It’s interesting that the words she spoke to Jesus were identical to that of her sister Martha, “Lord, if you had been here, my brother would not have died.”  But Mary is also not trying to challenge Jesus or be critical of Him.  In fact, we see Mary demonstrating both faith and worship as she fell at Jesus’ feet while speaking to Him.  And then we see what we may have been expecting all along, Mary breaks down and weeps for the loss of her brother.

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What happened next is very powerful.  Jesus was deeply moved by the emotional pain that was displayed, not only by Mary, but by so many of the people who were also there at the time.  And their grief touched His heart.  And Jesus wept.  When we realize as we stated above that Jesus was the Author of Life itself, then it is extremely significant when we read, “Jesus wept.”

This statement, “Jesus wept,” is so instructive.  There are many false opinions and beliefs around that even if there is a God, that He is not a God who cares.  No, Jesus demonstrated for us that He shares in the pain of someone else who is suffering emotional pain.  And we learn about the heart of God by looking into the heart of Jesus, who was God in the flesh.

And this statement, “Jesus wept,” is also so comforting.  Jesus was so completely human, sharing in all of the range of normal human feelings.  I know that He understands me and my emotions.  He can identify with where I am emotionally.  And being God, He is not only fully aware of what my emotional needs are, He will be able to come and help meet me at my point of need.

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Now I need to ask you to consider your relationship to Jesus.  Have you come to recognize that He is God, who came to live among us as a human?  I pray you have.  That is a good place to start.  Have you bowed in recognition before Jesus as the Son of God, like Mary did so long ago?  That is the path that leads to eternal life with God as Jesus stands as our Saviour, redeeming us from our sins against God.

In this article though, I want to suggest we go one step further.  I encourage all of us to see Jesus as our Friend who will stand by our side in life and who will empathize with us in our times of greatest need.  We all know how important it is to have someone to turn to when our hearts are grieved.  Wouldn’t it make sense to turn to the One who made our hearts?  Just remember these words, “Jesus wept.”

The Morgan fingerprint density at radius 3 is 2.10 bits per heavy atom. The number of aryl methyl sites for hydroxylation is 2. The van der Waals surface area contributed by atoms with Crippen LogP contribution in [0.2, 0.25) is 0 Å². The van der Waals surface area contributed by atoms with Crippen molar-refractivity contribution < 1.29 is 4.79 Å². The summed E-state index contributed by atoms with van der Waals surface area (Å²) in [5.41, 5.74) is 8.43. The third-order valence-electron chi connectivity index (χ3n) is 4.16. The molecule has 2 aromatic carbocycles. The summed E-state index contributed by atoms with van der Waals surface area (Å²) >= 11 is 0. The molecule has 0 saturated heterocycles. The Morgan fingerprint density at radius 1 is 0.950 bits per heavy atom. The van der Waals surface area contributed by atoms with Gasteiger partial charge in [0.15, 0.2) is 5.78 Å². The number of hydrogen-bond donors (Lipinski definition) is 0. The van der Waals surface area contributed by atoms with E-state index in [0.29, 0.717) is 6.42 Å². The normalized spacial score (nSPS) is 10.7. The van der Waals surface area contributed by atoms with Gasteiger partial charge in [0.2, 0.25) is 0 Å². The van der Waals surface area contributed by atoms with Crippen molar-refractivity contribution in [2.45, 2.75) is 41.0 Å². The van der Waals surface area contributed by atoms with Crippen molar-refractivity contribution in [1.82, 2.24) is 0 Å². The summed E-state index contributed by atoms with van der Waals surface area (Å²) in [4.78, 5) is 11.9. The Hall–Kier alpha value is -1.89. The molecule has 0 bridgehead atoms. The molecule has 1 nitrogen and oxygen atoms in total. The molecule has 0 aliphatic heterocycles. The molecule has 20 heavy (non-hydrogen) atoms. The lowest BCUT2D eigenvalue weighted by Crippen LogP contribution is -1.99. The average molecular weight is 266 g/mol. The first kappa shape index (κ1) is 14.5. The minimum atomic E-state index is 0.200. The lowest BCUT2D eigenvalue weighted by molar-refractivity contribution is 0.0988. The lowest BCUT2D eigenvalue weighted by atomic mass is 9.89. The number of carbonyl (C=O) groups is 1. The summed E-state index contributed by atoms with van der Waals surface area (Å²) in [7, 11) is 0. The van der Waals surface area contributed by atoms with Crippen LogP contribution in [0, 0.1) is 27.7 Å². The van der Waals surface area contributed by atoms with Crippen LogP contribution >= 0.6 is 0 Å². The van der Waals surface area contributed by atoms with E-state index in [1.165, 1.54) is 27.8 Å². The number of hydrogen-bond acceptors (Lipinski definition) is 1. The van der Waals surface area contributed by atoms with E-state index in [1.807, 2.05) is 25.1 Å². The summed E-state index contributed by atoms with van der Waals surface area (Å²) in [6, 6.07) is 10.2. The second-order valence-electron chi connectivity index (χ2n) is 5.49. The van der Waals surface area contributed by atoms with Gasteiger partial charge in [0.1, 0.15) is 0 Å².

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Jesus Is The Resurrection & The Life

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John 11: 17 – 27

17 On his arrival, Jesus found that Lazarus had already been in the tomb for four days. 18 Now Bethany was less than two miles from Jerusalem, 19 and many Jews had come to Martha and Mary to comfort them in the loss of their brother.

20 When Martha heard that Jesus was coming, she went out to meet him, but Mary stayed at home.

21 “Lord,” Martha said to Jesus, “if you had been here, my brother would not have died. 22 But I know that even now God will give you whatever you ask.” 23 Jesus said to her, “Your brother will rise again.”

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24 Martha answered, “I know he will rise again in the resurrection at the last day.”

25 Jesus said to her, “I am the resurrection and the life. The one who believes in me will live, even though they die; 26 and whoever lives by believing in me will never die. Do you believe this?”

27 “Yes, Lord,” she replied, “I believe that you are the Messiah, the Son of God,who is to come into the world.”

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As we look into this passage, we will need to keep in mind the cultural and religious background of the Jewish people of the 1st century.  The very first thing we need to consider is the process and issues involved when a person died back then.  There were some cultural groups, such as the Egyptians, who regularly practiced the embalming of dead bodies.  But even for the Egyptians, it would have been done only for the royal families and very rich people.

For a Jewish family then, when someone died, it would be necessary to immediately take care of the body and place it in a grave.  But this would not be a six-foot hole in the ground that we are used to in the West.  So much of the ground of Palestine was rocky ground that it was much more common for the people to dig out caves into the rock face of a hill.  Corpses would be wrapped up in linen clothes along with perfumed spices, and then within the cave/tomb, the bodies would be placed upon carverd out ledges.

We see from verse 17 above, that Lazurus’ body had been in his grave/tomb for four days.  Obviously, the body would have decayed quite a bit by this point and had quite a bad smell.  What is not obvious to us unless we know ancient Jewish culture, was the belief that a person’s spirit might remain nearby for up to three days before finally departing.  And so when John wrote that Lazurus was in the tomb for four days, it would be understood by readers that there would not be any chance for Lazurus’ spirit to rejoin his body and produce a “resurrection”.

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There is no question then that Lazurus was very, very dead.  And yet we see in Martha, who ran immediately to Jesus when she heard that He had arrived close to her town of Bethany, a very strong faith that He had the power to overcome death itself.  Her statement is what is called a “contrafactual” statement and might sound like she is critical of Jesus.  It would read more completely like this: “If you had been here [but you weren’t], then my brother would not have died [but he did].”

Jesus tried to reassure Martha that her “brother will rise again.”  To her credit, Martha agreed that Lazurus would rise again from the dead “at the last day”, which refers to when God would resurrect all people and have them stand before Him on the Day of Judgment.  But Jesus had been given power by God to have control over life and death even now, not just at the end of time.